There are two issues here: 1) What the most plausible cashing-out of an unbounded utility function recommends 2) Whether that cashing-out is a sensible summary of someone's values. I agree with you on 2) but think that you are giving bogus examples for 1). As with previous posts, if you concoct examples that have many independent things wrong with them, they don't clearly condemn any particular component.

I agree that we agree on 2).

The conflict here seems to be that you're trying to persist and do math after getting unbounded utilities, and I'm inclined to look at ridiculous inputs and outputs from the decision making procedure and say "See? It's broken. Don't do that!". In this case the ridiculous input is a guess about the odds of me being god, and the ridiculous output is to send me money, or divert resources to some other slightly less unlikely god if I don't win the contest.

But any decision theory/prior/utility function combination that gives in to Pascal's Mugging will also recommend eating lunch (if you don't eat lunch you will be hungry and have reduced probability of gaining your aims, whether infinite or finite). Can we agree on that?

Maybe. I don't know what it would conclude about eating lunch. Maybe the decision would be to eat lunch, or maybe some unknown interaction of the guesses about the unlikely gods would lead to performing bizarre actions to satisfy whichever of them seemed more likely than the others. Maybe there's a reason people don't trust fanatics.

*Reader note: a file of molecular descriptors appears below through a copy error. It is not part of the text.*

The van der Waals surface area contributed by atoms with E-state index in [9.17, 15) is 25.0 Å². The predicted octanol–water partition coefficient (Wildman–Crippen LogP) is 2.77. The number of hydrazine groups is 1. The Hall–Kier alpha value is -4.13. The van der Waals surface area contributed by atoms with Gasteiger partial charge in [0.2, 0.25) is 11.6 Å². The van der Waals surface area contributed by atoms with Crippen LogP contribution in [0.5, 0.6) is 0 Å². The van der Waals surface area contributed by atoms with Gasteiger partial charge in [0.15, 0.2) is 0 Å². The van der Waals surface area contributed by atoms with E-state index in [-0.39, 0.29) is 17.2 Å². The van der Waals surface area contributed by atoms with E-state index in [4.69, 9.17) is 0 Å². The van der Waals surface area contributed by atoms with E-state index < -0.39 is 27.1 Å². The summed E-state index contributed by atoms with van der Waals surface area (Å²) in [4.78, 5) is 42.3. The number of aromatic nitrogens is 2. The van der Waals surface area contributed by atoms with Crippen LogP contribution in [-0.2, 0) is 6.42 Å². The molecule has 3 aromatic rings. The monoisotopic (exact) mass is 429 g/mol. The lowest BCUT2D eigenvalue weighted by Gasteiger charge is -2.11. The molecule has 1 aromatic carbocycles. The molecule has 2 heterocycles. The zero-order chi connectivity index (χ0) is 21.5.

If we can, then you should use examples where a bounded utility function and an unbounded utility function actually give conflicting recommendations about which action to take. As far as I can see, you haven't done so yet.

Well, if we can exclude all but one of the competing unlikely gods, the OP is such an example. A bounded utility function would lead to a decision to keep the money rather than send it to me.

Otherwise I don't have one. I don't expect to have one because I think that working with unbounded utility functions is intractible even if we can get it to be mathematically well-defined, since there are too many unlikely gods to enumerate.

But at this point I think I should retreat and reconsider. I want to read that paper by Hajek, and I want to understand the argument for bounded utility from Savage's axioms, and I want to understand where having utilities that are surreal or hyperreal numbers fails to match those axioms. I found are a few papers about how to avoid paradoxes with unbounded utilities, too.

This has turned up lots of stuff that I want to pay attention to. Thanks for the pointers.